BLAME HIM, NOT AMERICA; Greedy, Self-Interested and Arrogant, America Is Also the Most Incredible Social and Economic Machine in History. A Shamefully Ill-Defended Europe Has No Right to Sneer SATURDAY ESSAY
Byline: MAX HASTINGS
PRESIDENT George Bush's trip to Britain next week is perhaps the most unpopular state visit since that of the late Emperor Hirohito of Japan.
Indeed, the emperor attracted protests only from those who remembered his nation's ghastly past. The President provokes outrage among those dismayed by his present follies, and fearful of worse to come.
A friend, a highly intelligent middle-aged woman of liberal rather than Leftwing views, intends to be out there on the London streets next Thursday, determined to do her small part to show how unwelcome is George Bush in this town.
She will not, of course, be able to throw tomatoes at him in the traditional open carriage with the Queen, even were she so rude as to wish to do so.
There will be no open carriage.
This visit is to be conducted according to Bush custom, not British.
Unless our hapless monarch takes a firm line, she is liable to find herself asked to serve some Texan delicacy like okra with black-eyed peas at the state banquet.
'If only,' a Whitehall acquaintance with some marginal responsibility for The Visit observed wistfully, 'we could arrange it so that the President did not have to speak. It is when he opens his mouth that things go wrong. The rhetoric is awful.' Tony Blair was, of course, foolish to encourage Bush to come. The trip was planned in the faraway days before matters went pear-shaped in Iraq. But it has been evident for a long time that this President and the British people are not soulmates.
Britain, amid the misgivings of many of its people, stuck its neck out for the sake of the Atlantic Alliance, in Afghanistan and in Iraq.
Even if it is wrong to regard international relationships entirely as a matter of horsetrading, it is dispiriting to observe the absolute lack of payback from Bush's administration for his sole important ally against Saddam.
BLAIR pressed Washington to couple military action against Iraq with a much tougher line towards Sharon's Israel.
Instead, the White House has simply washed its hands of any responsibility for Israeli excesses.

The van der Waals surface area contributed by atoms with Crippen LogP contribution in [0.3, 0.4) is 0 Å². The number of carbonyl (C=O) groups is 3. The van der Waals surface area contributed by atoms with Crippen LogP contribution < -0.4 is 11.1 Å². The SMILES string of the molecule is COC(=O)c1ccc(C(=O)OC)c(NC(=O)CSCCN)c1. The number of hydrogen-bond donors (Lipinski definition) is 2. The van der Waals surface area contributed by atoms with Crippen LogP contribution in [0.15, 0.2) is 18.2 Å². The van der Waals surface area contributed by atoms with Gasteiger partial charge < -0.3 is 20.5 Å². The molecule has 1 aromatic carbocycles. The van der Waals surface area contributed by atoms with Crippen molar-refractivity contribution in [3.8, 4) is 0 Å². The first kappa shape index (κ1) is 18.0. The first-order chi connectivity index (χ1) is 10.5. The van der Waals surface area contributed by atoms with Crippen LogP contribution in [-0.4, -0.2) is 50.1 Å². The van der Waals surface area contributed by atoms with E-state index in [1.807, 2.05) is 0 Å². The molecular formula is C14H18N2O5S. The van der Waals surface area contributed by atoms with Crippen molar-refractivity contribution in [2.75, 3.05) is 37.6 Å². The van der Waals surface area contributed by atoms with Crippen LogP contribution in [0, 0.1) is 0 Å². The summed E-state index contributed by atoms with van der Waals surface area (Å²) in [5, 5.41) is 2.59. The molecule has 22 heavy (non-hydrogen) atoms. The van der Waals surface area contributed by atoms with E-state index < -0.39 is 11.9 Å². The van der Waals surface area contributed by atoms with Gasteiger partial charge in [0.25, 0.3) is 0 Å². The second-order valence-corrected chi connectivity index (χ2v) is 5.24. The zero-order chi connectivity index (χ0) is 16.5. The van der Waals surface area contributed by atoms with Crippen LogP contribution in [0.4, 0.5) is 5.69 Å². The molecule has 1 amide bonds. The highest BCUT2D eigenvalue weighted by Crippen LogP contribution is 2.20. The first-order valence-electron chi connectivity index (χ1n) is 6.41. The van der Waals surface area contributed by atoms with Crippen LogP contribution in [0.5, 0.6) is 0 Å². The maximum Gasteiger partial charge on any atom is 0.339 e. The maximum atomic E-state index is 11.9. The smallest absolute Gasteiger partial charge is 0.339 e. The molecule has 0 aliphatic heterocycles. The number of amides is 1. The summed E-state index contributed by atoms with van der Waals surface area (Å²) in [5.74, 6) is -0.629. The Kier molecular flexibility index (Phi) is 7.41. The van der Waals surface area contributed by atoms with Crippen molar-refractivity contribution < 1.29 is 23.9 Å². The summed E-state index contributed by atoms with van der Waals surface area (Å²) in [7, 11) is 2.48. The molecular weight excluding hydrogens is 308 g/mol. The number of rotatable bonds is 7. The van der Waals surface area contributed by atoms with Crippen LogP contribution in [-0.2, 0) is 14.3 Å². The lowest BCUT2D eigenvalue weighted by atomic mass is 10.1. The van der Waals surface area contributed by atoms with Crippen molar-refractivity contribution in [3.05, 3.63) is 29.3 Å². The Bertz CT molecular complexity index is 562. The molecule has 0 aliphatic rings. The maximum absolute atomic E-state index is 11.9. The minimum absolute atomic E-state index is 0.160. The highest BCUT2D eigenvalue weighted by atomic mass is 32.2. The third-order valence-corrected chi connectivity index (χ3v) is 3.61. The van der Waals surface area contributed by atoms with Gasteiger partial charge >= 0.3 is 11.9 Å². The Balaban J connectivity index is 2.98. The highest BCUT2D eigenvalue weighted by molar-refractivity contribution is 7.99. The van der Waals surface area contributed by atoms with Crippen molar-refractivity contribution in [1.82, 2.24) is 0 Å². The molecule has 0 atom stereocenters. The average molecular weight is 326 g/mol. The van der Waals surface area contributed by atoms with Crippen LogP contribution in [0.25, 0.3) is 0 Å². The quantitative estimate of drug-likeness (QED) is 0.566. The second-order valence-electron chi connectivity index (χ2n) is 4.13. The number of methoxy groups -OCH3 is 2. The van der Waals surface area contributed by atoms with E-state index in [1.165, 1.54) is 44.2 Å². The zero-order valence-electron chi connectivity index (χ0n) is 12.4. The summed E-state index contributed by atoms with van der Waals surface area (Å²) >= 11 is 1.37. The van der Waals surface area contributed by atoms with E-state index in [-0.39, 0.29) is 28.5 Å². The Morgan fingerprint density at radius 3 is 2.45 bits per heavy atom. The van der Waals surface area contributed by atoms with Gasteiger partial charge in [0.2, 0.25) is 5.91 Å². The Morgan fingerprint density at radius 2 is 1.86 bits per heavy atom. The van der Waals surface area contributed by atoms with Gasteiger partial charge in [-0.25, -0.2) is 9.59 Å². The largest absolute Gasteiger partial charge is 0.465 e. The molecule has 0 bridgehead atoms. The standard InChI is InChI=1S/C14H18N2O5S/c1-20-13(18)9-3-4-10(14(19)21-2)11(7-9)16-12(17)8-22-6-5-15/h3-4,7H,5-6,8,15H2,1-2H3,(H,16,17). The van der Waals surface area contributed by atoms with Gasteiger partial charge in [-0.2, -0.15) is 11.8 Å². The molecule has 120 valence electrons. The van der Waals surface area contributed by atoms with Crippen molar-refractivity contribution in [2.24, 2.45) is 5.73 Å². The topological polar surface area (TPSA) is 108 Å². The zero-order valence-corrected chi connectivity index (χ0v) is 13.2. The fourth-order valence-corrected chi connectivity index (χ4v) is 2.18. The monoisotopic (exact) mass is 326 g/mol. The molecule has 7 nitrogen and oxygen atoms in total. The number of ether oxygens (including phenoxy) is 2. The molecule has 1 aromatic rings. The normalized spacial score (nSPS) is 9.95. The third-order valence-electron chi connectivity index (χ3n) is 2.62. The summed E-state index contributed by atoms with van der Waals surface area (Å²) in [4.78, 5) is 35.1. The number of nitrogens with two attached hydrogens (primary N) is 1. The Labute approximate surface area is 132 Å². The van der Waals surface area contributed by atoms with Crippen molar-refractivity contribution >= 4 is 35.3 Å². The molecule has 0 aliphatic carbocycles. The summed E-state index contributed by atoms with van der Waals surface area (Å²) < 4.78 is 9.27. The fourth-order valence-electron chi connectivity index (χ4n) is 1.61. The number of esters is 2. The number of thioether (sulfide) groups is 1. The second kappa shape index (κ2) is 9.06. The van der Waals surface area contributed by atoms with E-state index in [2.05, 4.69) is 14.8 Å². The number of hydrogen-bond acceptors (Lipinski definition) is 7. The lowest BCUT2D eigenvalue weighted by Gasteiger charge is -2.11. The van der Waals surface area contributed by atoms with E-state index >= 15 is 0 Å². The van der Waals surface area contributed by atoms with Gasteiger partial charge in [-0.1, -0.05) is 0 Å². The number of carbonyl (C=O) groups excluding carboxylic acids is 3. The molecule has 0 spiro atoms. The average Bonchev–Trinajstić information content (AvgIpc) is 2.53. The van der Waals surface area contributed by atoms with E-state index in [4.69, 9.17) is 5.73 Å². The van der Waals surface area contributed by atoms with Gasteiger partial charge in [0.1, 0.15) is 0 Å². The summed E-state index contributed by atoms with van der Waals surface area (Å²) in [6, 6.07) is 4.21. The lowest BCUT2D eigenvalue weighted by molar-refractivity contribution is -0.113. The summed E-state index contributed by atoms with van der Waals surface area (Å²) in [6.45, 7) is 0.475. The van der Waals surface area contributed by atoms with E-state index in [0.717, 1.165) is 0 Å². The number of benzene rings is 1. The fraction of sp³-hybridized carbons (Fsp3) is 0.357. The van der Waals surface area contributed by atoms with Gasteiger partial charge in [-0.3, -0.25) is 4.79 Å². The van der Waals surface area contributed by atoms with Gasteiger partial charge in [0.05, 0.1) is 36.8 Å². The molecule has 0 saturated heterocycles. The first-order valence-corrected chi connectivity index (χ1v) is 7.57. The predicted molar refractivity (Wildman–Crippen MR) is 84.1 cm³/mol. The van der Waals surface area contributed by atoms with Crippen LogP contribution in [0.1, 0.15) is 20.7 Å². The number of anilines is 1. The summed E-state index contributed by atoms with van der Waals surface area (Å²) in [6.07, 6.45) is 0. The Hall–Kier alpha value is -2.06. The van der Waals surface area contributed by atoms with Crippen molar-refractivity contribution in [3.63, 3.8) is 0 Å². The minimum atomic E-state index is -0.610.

On a wide range of bilateral trade issues, Bush has beavered away at building protectionist dams, offering no more concessions to Britain than to the rest of the world.
The multibillion-dollar contracts for reconstructing Iraq have been handed without shame to American cronies of the administration, because that is the way they do things in Texas. British companies are pecking about at the foot of the bird table, for a few crumbs that may fall off.
Bush is willing to put $87 billion into Iraq, yet offers almost nothing to the rest of the impoverished world. He is spending more on defence than did his predecessors at the height of the Cold War, yet giving scarcely a dime in aid to the nations whose misery feeds the terrorism against which he believes that he needs cruise missiles to defend himself.
This is the foreign policy of South Fork. Indeed, it is scarcely a foreign policy at all, but rather the exercise of an amazingly short-sighted military doctrine, founded upon hubris that can generate only more hatred for the United States.
Yet Bush's self-belief is, so far, undiminished by reality. His predecessor, Bill Clinton, a much more intelligent man, adopted a cynical and tentative attitude to policy.
Clinton would try something - brokering Israeli-Palestinian talks, or aiding Africa - and see what happened. If polls showed that people liked it, if his plan seemed to be going somewhere, he would persist. If not, if he ran into difficulties, he would back off.
Many Americans today respect Bush's very different attitude to his office - one founded upon religious principle. In that huge society which may still be called God-fearing, there are plenty of people who say: 'Praise the Lord that the adulterer has gone from the White House! …